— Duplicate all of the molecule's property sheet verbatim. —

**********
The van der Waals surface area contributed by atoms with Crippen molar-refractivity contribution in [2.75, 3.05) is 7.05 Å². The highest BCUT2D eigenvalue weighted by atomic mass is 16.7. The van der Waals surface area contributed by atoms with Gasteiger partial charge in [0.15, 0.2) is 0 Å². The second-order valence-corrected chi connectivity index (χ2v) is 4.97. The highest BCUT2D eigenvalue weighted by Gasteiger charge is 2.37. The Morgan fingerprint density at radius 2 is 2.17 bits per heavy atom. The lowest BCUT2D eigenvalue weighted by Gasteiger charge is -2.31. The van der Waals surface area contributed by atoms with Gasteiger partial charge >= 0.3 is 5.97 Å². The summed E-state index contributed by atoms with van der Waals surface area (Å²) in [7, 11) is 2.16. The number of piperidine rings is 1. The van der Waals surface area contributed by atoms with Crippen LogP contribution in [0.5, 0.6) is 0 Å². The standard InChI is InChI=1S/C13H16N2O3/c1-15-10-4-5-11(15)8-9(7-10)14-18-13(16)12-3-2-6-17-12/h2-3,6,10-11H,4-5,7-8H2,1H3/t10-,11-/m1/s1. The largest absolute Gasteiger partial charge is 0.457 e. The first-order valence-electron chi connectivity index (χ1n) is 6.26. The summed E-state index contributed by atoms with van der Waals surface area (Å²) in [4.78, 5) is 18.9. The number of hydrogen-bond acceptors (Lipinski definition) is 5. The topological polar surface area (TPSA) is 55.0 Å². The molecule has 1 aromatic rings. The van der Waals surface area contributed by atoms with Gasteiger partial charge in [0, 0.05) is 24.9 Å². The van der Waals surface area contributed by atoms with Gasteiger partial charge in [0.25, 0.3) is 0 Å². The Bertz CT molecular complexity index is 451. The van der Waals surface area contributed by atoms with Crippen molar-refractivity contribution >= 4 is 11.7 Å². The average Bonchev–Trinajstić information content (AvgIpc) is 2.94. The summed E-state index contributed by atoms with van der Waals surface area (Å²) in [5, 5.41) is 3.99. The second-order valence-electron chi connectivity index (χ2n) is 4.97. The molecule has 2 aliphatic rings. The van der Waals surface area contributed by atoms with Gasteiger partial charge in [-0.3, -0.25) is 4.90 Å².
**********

The van der Waals surface area contributed by atoms with Crippen molar-refractivity contribution in [2.75, 3.05) is 7.05 Å². The highest BCUT2D eigenvalue weighted by atomic mass is 16.7. The van der Waals surface area contributed by atoms with Gasteiger partial charge in [0.15, 0.2) is 0 Å². The second-order valence-corrected chi connectivity index (χ2v) is 4.97. The highest BCUT2D eigenvalue weighted by Gasteiger charge is 2.37. The Morgan fingerprint density at radius 2 is 2.17 bits per heavy atom. The lowest BCUT2D eigenvalue weighted by Gasteiger charge is -2.31. The van der Waals surface area contributed by atoms with Gasteiger partial charge >= 0.3 is 5.97 Å². The summed E-state index contributed by atoms with van der Waals surface area (Å²) in [7, 11) is 2.16. The number of piperidine rings is 1. The van der Waals surface area contributed by atoms with Crippen LogP contribution in [0.5, 0.6) is 0 Å². The standard InChI is InChI=1S/C13H16N2O3/c1-15-10-4-5-11(15)8-9(7-10)14-18-13(16)12-3-2-6-17-12/h2-3,6,10-11H,4-5,7-8H2,1H3/t10-,11-/m1/s1. The largest absolute Gasteiger partial charge is 0.457 e. The first-order valence-electron chi connectivity index (χ1n) is 6.26. The summed E-state index contributed by atoms with van der Waals surface area (Å²) in [4.78, 5) is 18.9. The number of hydrogen-bond acceptors (Lipinski definition) is 5. The topological polar surface area (TPSA) is 55.0 Å². The molecule has 1 aromatic rings. The van der Waals surface area contributed by atoms with Gasteiger partial charge in [0, 0.05) is 24.9 Å². The van der Waals surface area contributed by atoms with Gasteiger partial charge in [0.25, 0.3) is 0 Å². The Bertz CT molecular complexity index is 451. The van der Waals surface area contributed by atoms with Crippen molar-refractivity contribution >= 4 is 11.7 Å². The average Bonchev–Trinajstić information content (AvgIpc) is 2.94. The summed E-state index contributed by atoms with van der Waals surface area (Å²) in [5, 5.41) is 3.99. The second-order valence-electron chi connectivity index (χ2n) is 4.97. The molecule has 2 aliphatic rings. The van der Waals surface area contributed by atoms with Gasteiger partial charge in [-0.3, -0.25) is 4.90 Å².